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Sci. Signal., 9 February 2010
Vol. 3, Issue 108, p. ra10
Insulin-like growth factor 1 receptor (IGF-1R) is a receptor tyrosine kinase (RTK) that mediates the effects of the protein hormone IGF-1. Binding of IGF-1 to IGF-1R leads to the transphosphorylation of tyrosine residues in the β subunits of the receptor and the activation of its tyrosine kinase activity. Activated IGF-1R stimulates the phosphatidylinositol 3-kinase (PI3K)–Akt and mitogen-activated protein kinase (MAPK) signaling pathways, which promote cell growth and proliferation. Noting that the activities of IGF-1R and other RTKs are modulated by posttranslational modifications, such as ubiquitination, Sehat et al. investigated a role for small ubiquitin-like modifier (SUMO) protein in the regulation of IGF-1R signaling. IGF-1 stimulated the SUMOylation of IGF-1R at three lysine residues in the β subunit of the receptor, which led to its nuclear translocation. Mutation of these residues blocked SUMOylation of the receptor and prevented its accumulation in the nucleus but did not interfere with endocytosis of the receptor or its activation of the PI3K or MAPK pathways. Nuclear IGF-1R bound to putative enhancer sites in genomic DNA and drove transcription of target genes in reporter assays. Together, these findings present an alternative mechanism of signaling by the IGF-1R that may have implications for gene expression.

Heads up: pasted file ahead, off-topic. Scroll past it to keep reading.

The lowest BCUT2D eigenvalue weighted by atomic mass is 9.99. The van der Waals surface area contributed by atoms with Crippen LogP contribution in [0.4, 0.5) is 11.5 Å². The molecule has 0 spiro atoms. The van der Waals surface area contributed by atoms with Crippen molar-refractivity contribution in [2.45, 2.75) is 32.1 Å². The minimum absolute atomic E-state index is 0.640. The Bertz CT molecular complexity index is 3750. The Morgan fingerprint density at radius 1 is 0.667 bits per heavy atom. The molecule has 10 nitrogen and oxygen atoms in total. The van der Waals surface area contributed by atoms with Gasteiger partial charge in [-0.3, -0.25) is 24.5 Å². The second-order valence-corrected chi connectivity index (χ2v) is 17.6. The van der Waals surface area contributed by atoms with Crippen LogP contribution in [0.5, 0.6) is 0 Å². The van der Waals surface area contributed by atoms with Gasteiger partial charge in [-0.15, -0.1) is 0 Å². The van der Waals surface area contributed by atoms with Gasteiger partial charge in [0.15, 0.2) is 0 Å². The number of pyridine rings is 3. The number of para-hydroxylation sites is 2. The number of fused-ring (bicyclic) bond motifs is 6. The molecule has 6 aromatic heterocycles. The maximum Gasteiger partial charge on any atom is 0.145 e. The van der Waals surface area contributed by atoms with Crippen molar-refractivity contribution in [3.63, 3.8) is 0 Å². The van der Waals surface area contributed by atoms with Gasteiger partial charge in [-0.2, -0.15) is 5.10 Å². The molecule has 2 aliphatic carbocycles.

Citation: B. Sehat, A. Tofigh, Y. Lin, E. Trocmé, U. Liljedahl, J. Lagergren, O. Larsson, SUMOylation Mediates the Nuclear Translocation and Signaling of the IGF-1 Receptor. Sci. Signal.3, ra10 (2010).